Premiers Monday, April 10 at 10/9c on AMC
Two Episodes watched for Review.
“Perfection is the enemy of perfectly adequate.”
Now entering its third season, Better Call Saul continues to defy expectations, branching off from Breaking Bad and forging its own exciting path. When BCS was first announced, it seemed like a slightly suspect property — a spin-off of a popular show near the end of its run, it practically flashed “CASH GRAB” in big neon letters. But Vince Gilligan and Peter Gould had something altogether different up their sleeves: a show that occupies the same universe as Breaking Bad, but is far removed from being a cheap knock-off or pale imitation. In fact, it’s time to just come right out and say it: as Better Call Saul starts Season 3, it has surpassed Breaking Bad, becoming one of the best shows on TV in the process.
After a brief flash-forward to Jimmy aka Saul aka “Gene” now living in exile — managing a Cinnabon and drifting through a dull black and white existence — Better Call Saul Season 3 picks up exactly where the previous season ended: conman turned lawyer Jimmy (Bob Odenkirk) admits to his electromagnetic hypersensitive brother Chuck (Michael McKean) that he altered some of Chuck’s legal documents to better secure a client for himself and his legal partner/girlfriend Kim (Rhea Seehorn). Chuck had suspected as much, but he had also feared that perhaps his “medical condition” had finally gotten the best of him, and caused his mind to fail. At least, that’s what he lead Jimmy to believe. But after Jimmy’s confession, it was revealed that Chuck had been playing a long con, and had tape recorded everything Jimmy said. Chuck is a great lawyer, so he knows this secretly taped confession won’t hold-up in court — but he has another plan cooking.
Fans of Breaking Bad may be craving more BB connections on Saul, and Season 3 delivers by bringing Giancarlo Esposito’s meth kingpin Gus Fring into the mix. But it’s important to remember Better Call Saul is its own animal, and we as an audience shouldn’t be so eager to see it turn into Breaking Bad 2.0. Still, it’s undeniably exciting to see Esposito make a return playing such an interesting character — a cold-as-ice drug lord who hides his criminal lifestyle behind a sunshiney fast food veneer. Season 3 is planting the seeds of the relationship that develops between Gus and cop-turned-independent contractor Mike (Jonathan Banks), as Mike gets closer and closer to discovering who Gus really is. Banks continues to be extraordinary in the role, bringing a wounded ferocity to the character. It’s a treat to watch Banks as Mike working, and Better Call Saul has an affection for long montages showing characters (especially Mike) getting down to the nuts-and-bolts of things. This should, in theory, be uncinematic, but BCS finds ways to make it into compelling, engrossing television.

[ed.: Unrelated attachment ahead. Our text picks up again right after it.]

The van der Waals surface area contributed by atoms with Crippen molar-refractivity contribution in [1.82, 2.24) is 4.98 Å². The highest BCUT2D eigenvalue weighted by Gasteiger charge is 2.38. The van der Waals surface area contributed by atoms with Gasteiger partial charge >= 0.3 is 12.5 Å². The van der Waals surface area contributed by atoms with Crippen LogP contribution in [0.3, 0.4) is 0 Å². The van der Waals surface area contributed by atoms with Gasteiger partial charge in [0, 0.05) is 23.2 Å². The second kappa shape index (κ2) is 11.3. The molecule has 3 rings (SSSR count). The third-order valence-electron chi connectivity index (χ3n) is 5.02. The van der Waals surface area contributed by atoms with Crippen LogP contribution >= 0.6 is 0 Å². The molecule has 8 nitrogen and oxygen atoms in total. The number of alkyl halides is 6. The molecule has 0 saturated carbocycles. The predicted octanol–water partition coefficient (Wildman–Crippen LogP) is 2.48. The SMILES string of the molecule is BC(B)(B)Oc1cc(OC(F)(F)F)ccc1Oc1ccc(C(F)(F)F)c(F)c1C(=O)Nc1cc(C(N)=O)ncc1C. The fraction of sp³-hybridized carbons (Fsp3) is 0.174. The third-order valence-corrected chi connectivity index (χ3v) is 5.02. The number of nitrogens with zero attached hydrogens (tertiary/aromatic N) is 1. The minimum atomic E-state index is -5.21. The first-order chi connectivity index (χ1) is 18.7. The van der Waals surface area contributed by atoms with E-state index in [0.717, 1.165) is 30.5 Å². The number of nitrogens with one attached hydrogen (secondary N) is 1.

Jimmy is not front-and-center for the two episodes provided to reviewers, but Odenkirk shines through nonetheless. In his original inception on Breaking Bad, “Saul” seemed destined to be a character on the sidelines: someone who could never actually be the main focus of his own show. But the scripts, and Odenkirk’s performance, show how wrong that assumption was. We all know Odenkirk can be funny, with his background in comedy titles like Mr. Show. But the actor is equally fantastic in his dramatic moments. When Jimmy learns that Chuck secretly recorded his confession, the way Odenkirk plays it — looking not angry but utterly heartbroken, before slowly building up into a rage — is stunning.
As strong as Odenkirk and Banks both are on this show, last season’s true break-out was Rhea Seehorn’s complex Kim Wexler. Seehorn is Better Call Saul’s secret-weapon: the show’s heart and soul; a character struggling to stay above water as things start to flood. Kim is in a constant state of flux: she’s a great lawyer who wants to stay on the straight-and-narrow, but she can’t deny her attraction to the ever-crooked Jimmy. She wants to stay out of his less-than-desirable business, yet when trouble presents itself, she’s quick to spring into action to get Jimmy out of a jam. Seehorn doesn’t have much to do in these first two episodes, but after her brilliant work last season, Gilligan and Gould would be foolish to stick her on the sidelines this year.
Consequence hangs over Better Call Saul just as it did over Breaking Bad. The criminal activities Walter White committed came back to haunt him, and the ones he loved, in terrible ways. Jimmy’s crimes may not be as atrocious as Walt’s, but that doesn’t mean sooner or later chickens won’t come home to roost. It’s to the show’s credit, and to the credit of Bob Odenkirk, that we find ourselves rooting for Jimmy despite the wrongs he’s done. It helps that McKean’s Chuck is so unlikable. This is an interesting dynamic shift when compared to Breaking Bad — audiences rooted for Walt even though the things he was doing were terrible. And worse, the people trying to stop him, or talk sense into him, were usually in the right. Here, with the Jimmy vs. Chuck dynamic, Chuck may be justified in his objections to Jimmy, but it’s very easy to take Jimmy’s side. But Jimmy can’t escape fate forever. After all, we know where his journey ends up: hiding out in Omaha, managing a Cinnabon, his old life reduced to ashes. For now, though, we remain trapped in Jimmy’s past, with no hurry to escape. Better Call Saul should feel free to take its time, because I want it to stick around as long as possible.